So my husband and I are going to Europe! We’re leaving the house (and the cat!) to my daughter. She’s just as excited about that as we are about leaving. I remember when I had to work and couldn’t vacation with my parents anymore – how I loved having the house to myself! She told us not to let the door hit us on the way out, even if she wishes she could go with us. :)

I’m looking for all the travel tips you might have. We’re planning to take only carry-on luggage, so we’re packing light. What do you suggest are necessary accoutrements? What about traveling in Italy and Ireland? Suggestions on what to see, do, experience? How to behave? We’re going to be pegged as tourists, we know that, but don’t want to be the Ugly American. To that end, we’ve already begun learning a few phrases in both Gaelic and Italian.

And so, instead of my usual sign off, let me say dia duit and ciao!


Diana

Friday, March 13, 2015

Two books, two days

Book clubs are great in several ways, one of which is "making" you read something you might otherwise not have. This month, the group I belong to is reading Orphan Train: A Novel by Christina Baker Kline. I had some doubts about it. I mean, why the need to label it as a novel in the title? Isn't that a little disingenuous?

I started it yesterday morning and finished it by early evening. The story pulled me in, perhaps because I've taught a fair number of young women like Molly, the present-day protagonist. I've had many Goth girls in my classes over the years and, while each one had her own individual spark, there was a common thread that put them all on the same death-head necklace: none were content with the well-worn path through life. Molly isn't either, nor, we discover, is Vivian, a woman in her nineties who joins with Molly as a fellow protagonist.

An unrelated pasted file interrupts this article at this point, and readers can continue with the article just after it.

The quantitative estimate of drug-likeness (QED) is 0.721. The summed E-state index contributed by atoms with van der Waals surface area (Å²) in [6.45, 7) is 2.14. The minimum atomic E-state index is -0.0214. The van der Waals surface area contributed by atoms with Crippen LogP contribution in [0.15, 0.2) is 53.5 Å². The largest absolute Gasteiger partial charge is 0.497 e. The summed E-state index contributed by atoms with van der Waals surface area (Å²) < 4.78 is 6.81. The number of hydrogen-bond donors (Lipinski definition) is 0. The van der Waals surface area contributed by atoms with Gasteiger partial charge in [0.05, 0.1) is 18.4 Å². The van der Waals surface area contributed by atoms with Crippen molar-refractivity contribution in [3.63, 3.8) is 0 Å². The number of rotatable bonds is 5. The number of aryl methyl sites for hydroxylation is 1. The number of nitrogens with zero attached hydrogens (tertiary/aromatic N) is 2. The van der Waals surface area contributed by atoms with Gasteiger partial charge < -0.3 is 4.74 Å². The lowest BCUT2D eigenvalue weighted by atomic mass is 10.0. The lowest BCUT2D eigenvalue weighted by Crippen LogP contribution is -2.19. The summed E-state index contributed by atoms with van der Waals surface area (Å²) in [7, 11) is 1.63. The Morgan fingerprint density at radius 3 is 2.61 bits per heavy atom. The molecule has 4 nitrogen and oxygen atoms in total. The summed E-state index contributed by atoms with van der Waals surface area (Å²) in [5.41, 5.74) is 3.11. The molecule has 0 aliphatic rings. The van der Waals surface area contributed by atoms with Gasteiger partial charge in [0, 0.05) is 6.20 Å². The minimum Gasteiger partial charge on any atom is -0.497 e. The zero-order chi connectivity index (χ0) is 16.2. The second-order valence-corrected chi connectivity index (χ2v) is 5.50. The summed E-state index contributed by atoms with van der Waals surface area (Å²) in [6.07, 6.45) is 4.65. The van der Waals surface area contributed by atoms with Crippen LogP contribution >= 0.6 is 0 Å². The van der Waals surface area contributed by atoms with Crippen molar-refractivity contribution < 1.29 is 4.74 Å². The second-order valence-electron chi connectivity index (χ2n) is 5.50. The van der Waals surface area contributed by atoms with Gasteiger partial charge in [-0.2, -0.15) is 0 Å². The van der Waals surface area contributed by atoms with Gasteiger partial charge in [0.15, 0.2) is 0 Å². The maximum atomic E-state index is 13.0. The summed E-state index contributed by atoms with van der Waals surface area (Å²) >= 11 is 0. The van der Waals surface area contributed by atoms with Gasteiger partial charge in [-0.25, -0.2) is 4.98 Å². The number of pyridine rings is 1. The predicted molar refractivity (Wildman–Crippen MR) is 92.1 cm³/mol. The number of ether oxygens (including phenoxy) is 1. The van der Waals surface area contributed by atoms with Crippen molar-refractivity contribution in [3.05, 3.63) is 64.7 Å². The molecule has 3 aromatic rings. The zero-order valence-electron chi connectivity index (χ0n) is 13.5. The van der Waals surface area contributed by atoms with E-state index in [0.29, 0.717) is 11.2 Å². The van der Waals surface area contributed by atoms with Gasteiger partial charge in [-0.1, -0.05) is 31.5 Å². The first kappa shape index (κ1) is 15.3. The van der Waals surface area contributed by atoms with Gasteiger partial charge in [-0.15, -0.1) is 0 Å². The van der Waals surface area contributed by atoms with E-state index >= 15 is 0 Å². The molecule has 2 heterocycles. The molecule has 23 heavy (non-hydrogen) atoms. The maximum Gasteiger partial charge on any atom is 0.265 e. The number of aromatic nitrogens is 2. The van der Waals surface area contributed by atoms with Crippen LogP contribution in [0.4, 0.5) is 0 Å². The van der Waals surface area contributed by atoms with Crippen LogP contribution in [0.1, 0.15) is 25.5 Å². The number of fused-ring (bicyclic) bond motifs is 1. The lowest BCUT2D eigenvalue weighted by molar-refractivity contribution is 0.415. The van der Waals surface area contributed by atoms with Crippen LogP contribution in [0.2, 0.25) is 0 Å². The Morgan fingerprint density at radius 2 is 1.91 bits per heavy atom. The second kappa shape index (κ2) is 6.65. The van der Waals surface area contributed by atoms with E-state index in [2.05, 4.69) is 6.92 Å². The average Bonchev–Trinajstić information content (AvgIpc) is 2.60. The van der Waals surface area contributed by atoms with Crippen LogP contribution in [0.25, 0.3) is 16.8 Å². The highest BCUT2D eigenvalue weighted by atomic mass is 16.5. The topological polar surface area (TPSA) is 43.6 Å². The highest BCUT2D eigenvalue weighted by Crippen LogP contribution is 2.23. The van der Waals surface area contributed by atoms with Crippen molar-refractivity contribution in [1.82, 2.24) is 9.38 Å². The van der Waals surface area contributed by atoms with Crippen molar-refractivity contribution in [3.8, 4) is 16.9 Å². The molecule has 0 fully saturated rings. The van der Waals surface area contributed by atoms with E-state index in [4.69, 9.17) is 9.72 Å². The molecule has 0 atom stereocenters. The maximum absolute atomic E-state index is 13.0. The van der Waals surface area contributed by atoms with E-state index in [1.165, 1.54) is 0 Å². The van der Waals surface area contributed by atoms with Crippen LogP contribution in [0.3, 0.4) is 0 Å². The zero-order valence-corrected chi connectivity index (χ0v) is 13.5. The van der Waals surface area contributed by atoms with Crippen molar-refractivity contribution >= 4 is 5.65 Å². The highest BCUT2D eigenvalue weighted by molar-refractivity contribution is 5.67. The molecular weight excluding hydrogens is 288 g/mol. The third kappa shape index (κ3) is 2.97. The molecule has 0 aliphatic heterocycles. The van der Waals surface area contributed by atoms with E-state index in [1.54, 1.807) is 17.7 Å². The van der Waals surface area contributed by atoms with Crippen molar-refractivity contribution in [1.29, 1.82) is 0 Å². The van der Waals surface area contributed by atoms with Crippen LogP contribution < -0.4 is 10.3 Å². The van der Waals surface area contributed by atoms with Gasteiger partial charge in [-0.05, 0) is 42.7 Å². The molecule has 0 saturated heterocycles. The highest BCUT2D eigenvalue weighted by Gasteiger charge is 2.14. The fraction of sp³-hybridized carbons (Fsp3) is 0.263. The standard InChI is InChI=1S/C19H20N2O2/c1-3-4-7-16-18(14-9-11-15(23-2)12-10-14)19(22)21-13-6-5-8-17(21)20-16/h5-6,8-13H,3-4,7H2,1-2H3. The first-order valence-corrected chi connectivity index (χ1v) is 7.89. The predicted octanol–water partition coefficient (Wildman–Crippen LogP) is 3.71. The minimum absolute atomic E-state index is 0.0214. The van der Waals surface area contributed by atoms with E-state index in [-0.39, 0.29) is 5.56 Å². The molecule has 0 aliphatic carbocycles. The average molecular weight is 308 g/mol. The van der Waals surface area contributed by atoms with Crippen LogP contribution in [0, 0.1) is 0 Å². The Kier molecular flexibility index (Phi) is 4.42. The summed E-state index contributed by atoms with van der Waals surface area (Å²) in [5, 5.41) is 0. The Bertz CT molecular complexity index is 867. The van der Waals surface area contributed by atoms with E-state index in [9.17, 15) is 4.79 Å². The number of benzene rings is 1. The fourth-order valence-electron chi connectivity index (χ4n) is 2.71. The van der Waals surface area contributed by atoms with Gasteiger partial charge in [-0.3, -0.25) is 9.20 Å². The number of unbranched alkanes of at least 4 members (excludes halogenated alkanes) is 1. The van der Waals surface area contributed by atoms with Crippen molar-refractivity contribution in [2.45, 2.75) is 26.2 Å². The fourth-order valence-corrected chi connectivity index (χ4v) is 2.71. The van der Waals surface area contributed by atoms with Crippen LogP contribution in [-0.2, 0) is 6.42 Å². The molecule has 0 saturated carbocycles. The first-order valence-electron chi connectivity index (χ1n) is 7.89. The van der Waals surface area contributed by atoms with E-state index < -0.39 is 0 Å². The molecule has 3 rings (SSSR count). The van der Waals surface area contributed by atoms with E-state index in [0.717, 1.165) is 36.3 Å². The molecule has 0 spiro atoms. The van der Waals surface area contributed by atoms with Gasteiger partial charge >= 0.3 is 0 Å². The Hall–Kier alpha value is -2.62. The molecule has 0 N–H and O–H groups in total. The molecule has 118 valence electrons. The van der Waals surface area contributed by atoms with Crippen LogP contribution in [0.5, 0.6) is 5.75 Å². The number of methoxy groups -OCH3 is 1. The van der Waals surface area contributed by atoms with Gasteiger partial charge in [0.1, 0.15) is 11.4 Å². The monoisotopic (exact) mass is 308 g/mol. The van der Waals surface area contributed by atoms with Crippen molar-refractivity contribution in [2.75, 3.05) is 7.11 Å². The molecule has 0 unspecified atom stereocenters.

SPOILER ALERT: (skip this paragraph if you haven't read the book. You have been warned!!!)
I didn't like the end of the book. It just stopped. I wanted Molly's story to have more of a closing and I wanted to see the reunion between Vivian and...well, someone important. Neither is shown and that ticked me off. Not a good way to end a book.


Back in November, my aunt sent me a book she thought I'd like, but at the time I was writing THE REVOLUTION OF CLARA SIMPSON and couldn't take my mind away from that. Then it was the holidays and things go moved and...suffice it to say the book resurfaced when I cleaned on Wednesday and I put it on top of my TBR pile.

What book? Still Alice by Lisa Genova. Yes, I know Juliette Moore was nominated for the Best Actress Oscar for her work in playing Alice, but I hadn't seen the movie. Now that I've read the book - in a day, mind you - I would like to see how they handled it in the movie. The book is written from Alice's point of view and it seems that it would be difficult to translate her thoughts and actions to film.

But it, too, captivated me. So much so that, after a brief interruption to go see my nephews in their spring musical, I came back and finished the last 50 pages because I had to know how it ended. No spoilers here - I will recommend this book to my book club for next year, though!

It is, however, a quick read. I scrapbooked all morning and into the early hours of the afternoon in order to finish (finally!!) putting the journal and all the pictures together from our Alaska trip -- back in 2009. So I didn't start reading until mid-afternoon, took a several-hour break in the evening, and finished it before 11:15 pm. Yes, I'm a fast reader, but that was quick even for me.

Okay, off to add these two to my spreadsheet of Books I Read for 2015.

Play safe!
Diana